Attending the Game Development conference for students at Hull University gave me a little bit more of an idea as to what companies are looking for in perspective graduates (and more importantly interns in my case) that they are thinking of hiring. The thing that came across to me as the most important is the idea of an up to date portfolio. If you haven't come across one of these before, a portfolio is basically a showcase of everything that you've done, presented in a manner that is pleasing to the eye.

In my case my portfolio is my website, so I've just been spending half an hour or so updating it to reflect my current projects and accounts (I've opened an account on Codepen). You should do this too, and if you haven't got a portfolio set up, you can create one for free with Github Pages. If you're feeling particularly adventurous, you could also create a blog using Jekyll - Github pages supports this too, and it lets you create blog posts as markdown documents (like I do for this blog, although I wrote my blog engine myself), and it automatically transforms them into a blog post on your website for you. You can even use the Github web interface to do everything here!

If you comment below or get in touch with me in some other manner, I might feature a selection here on this blog.

Learning Prolog: Lab Session #6 - More Looping

The new learning prolog banner!

Fireworks

Before I get into today's post, I wanted to include a picture of some firework that I managed to photograph a few days ago on my phone. A heard them outside and when I took a look out of the window, this is what I saw!

Anyway, Today's Prolog lab session was about more loops. These loops are different to the failure driven loops that we did last time though in that they are recursive instead. Here's an example:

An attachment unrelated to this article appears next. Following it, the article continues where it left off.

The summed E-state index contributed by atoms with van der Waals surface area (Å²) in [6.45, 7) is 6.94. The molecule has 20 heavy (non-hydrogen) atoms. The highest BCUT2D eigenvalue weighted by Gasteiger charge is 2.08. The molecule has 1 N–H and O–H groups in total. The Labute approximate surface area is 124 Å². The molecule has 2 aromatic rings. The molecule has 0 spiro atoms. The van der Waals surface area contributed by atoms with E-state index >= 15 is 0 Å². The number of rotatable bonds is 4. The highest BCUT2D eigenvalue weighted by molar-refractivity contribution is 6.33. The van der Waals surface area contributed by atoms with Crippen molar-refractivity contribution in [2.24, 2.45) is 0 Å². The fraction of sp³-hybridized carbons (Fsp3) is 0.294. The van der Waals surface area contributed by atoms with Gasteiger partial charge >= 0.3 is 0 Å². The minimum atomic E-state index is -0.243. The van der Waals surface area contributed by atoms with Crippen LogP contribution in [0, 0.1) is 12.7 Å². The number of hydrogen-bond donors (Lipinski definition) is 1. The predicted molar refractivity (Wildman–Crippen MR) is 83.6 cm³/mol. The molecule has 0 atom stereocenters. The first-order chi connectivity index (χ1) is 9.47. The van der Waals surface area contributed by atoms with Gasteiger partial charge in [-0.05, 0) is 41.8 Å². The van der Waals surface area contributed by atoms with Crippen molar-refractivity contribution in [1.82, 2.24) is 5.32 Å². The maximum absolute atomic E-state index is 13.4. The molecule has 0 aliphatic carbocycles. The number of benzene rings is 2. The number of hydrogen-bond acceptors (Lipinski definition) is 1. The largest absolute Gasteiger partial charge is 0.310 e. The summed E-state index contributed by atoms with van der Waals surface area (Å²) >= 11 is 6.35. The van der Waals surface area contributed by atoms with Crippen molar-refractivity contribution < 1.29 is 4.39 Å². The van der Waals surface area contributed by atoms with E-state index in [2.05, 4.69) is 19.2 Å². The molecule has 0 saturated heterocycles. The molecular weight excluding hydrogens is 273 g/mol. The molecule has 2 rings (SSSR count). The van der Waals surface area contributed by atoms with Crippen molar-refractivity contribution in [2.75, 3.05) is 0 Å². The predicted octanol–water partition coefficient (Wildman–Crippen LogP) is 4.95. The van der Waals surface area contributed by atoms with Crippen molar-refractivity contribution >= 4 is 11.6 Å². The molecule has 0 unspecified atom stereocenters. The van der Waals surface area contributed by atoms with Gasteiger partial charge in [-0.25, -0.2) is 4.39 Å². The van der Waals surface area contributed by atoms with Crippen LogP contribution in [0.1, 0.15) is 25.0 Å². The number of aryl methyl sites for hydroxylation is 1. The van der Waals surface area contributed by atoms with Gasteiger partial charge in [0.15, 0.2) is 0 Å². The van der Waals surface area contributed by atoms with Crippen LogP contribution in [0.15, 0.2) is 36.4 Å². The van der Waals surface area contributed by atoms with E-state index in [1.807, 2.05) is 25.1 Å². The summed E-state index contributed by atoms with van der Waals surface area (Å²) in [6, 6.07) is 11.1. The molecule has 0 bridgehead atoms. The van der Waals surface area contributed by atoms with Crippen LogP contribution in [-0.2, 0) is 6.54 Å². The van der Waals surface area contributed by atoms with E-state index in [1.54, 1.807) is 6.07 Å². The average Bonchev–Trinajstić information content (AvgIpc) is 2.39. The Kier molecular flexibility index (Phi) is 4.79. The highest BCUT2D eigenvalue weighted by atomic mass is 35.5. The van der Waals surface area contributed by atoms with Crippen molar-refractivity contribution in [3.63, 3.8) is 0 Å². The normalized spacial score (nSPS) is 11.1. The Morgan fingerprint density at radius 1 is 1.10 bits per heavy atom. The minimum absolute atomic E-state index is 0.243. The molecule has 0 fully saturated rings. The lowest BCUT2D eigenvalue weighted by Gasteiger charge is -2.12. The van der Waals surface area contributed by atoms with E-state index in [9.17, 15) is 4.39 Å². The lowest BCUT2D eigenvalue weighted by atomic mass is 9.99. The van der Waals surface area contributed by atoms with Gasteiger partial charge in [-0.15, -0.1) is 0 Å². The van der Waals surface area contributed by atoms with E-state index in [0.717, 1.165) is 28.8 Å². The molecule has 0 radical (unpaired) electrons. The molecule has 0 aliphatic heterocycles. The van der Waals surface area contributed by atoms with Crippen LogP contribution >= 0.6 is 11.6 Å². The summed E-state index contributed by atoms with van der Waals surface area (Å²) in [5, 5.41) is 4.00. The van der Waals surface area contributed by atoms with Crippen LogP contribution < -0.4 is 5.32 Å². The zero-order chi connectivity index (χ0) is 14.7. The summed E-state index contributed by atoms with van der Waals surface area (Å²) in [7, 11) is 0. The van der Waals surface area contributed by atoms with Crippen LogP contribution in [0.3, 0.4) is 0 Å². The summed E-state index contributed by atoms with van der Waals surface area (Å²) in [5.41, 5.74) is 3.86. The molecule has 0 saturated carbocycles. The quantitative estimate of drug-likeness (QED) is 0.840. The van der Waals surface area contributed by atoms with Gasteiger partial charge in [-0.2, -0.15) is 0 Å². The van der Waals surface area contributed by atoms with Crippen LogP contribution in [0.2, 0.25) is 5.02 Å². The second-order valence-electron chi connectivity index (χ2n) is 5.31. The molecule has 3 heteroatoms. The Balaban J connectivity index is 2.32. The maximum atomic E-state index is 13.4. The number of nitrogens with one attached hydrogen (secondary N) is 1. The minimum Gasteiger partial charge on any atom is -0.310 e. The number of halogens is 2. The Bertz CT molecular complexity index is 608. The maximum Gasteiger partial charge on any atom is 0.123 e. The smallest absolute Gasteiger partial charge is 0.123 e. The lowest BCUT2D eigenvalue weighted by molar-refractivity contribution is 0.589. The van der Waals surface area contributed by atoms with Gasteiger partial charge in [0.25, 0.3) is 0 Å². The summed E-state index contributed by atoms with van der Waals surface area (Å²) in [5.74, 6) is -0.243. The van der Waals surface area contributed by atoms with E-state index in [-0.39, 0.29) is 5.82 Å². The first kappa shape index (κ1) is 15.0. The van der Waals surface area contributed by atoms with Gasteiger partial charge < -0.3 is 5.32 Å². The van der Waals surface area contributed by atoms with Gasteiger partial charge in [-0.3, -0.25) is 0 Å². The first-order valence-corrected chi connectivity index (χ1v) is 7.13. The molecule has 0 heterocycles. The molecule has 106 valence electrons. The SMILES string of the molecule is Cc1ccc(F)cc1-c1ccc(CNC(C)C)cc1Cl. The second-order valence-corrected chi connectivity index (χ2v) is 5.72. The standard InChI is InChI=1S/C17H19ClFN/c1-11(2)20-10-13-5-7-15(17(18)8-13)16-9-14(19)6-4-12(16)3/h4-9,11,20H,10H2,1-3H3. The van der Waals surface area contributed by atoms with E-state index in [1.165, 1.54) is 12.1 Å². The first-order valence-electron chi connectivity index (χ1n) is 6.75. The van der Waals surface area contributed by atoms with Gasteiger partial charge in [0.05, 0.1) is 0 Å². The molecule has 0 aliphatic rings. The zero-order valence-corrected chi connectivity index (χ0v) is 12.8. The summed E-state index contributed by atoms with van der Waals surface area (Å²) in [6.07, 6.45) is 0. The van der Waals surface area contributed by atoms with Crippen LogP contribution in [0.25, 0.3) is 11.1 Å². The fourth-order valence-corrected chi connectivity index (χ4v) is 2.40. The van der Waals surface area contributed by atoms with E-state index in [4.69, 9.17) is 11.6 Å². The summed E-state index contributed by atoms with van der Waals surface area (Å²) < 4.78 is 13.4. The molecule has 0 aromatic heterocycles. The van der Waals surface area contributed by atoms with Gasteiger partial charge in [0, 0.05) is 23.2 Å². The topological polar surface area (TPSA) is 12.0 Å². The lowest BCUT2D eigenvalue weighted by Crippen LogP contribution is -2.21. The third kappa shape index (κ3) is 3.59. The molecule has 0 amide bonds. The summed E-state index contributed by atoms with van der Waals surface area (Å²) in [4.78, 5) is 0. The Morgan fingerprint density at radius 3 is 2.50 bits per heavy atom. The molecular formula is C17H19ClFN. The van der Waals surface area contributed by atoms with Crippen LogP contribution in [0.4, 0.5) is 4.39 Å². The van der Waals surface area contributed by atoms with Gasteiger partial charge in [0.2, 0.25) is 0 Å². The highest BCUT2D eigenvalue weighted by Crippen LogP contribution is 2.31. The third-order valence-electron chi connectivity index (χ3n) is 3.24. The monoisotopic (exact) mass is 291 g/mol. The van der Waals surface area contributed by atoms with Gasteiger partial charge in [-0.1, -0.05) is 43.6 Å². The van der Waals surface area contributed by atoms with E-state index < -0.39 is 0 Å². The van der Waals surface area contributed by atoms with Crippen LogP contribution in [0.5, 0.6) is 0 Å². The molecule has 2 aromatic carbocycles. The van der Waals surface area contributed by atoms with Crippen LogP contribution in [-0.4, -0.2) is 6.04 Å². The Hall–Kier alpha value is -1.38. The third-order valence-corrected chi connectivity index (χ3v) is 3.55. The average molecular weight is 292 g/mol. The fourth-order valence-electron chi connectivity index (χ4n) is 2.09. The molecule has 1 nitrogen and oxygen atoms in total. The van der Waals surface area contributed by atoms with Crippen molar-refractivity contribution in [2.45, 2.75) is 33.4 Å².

loopa :-
    write('Enter \'end.\' to exit.'), nl,
    read(Input), (Input = end ; loopa).

The above is a simple rule that keeps asking for user input until the user enters 'end'.

?- loopa.
Enter 'end.' to exit.
|: hello.
Enter 'end.' to exit.
|: cheese.
Enter 'end.' to exit.
|: end.
true.

This is done through the semi colon, which acts as an or operator. Although this works, it isn't very readable. Let's try something else.

% Stopping condition
loopb(end).
% Main loop
loopb(Input) :-
    write('Enter \'end.\' to exit.'),
    read(Input2),
    loopb(Input2).

% Starter rule
go :-
    loopb(something).

Much better. The above is divided up into the stopping condition (i.e. when the user types end), the main loop, and a rule that kicks the rest of the program off. When go is called, we call loopb with something as a parameter immediately. Since this doesn't match the fact loob(end), Prolog looks at the rule we defined, loopb(Input). Then it asks the user for input, and starts the process over again until the user inputs end.

Here's an example of the above in action:

?- go.
Enter 'end.' to exit.gdsfgdrt.
Enter 'end.' to exit.sdfgsdgf.
Enter 'end.' to exit.sdfgsdfgertr.
Enter 'end.' to exit.cheese.
Enter 'end.' to exit.end.
true.

Having learnt this, one of the challenges was to write a rule in Prolog. A factorial is where you multiply an integer by all the integers greater than 0 but less than the integer. For example, 4! (4 factorial) is 4x3x2x1, which is 24). Here's what I came up with:

factorial(1, 1).
factorial(N, Factorial) :-
    N2 is N - 1,
    factorial(N2, Ans),
    Factorial is N * Ans.

And here's an example of the above in action:

?- factorial(6, Answer).
Answer = 720 .

That concludes this post on the 6th Prolog lab session. If you don't understand something (or I've made a mistake!) please post a comment below and I'll do my best to help you. Also, if you have any, post your firework pictures below. I'd be interested to see them!

Art by Mythdael